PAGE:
clonorchiasis clo·nor·chi·a·sis (klō'nôr-kī'ə-sĭs)
A disease caused by infestation with Clonorchis sinensis that affects the distal bile ducts after transmission by ingestion of raw, smoked, or undercooked fish.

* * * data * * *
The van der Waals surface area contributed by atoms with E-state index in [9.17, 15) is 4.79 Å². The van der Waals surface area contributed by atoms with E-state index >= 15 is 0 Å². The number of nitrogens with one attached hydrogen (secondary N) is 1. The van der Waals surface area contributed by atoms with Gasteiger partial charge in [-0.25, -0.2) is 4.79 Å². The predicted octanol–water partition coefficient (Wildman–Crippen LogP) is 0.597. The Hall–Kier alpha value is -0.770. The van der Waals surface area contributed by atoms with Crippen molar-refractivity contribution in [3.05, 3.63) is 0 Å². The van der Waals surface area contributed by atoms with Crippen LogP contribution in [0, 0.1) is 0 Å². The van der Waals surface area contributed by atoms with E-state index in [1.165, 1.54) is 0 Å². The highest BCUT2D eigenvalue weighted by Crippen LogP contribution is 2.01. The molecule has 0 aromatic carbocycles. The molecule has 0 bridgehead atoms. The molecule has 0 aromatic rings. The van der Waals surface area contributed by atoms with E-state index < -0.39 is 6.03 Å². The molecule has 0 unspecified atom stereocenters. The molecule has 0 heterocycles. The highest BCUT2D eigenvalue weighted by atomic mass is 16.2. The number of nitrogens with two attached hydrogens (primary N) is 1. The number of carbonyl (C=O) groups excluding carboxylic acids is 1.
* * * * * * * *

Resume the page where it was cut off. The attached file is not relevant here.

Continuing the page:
chronic infection caused by Clonorchis sinensis, or liver fluke, a parasitic worm some 10 to 25 mm (0.4 to 1 inch) long that lives in the bile ducts of the liver in humans and other mammals. Clonorchiasis is a common disease in China, Vietnam, Korea, and Japan and is acquired by eating freshwater fish containing the fluke larvae. The fish are themselves infected by swallowing the larvae, which have earlier undergone a stage of their development in the liver glands of water snails.
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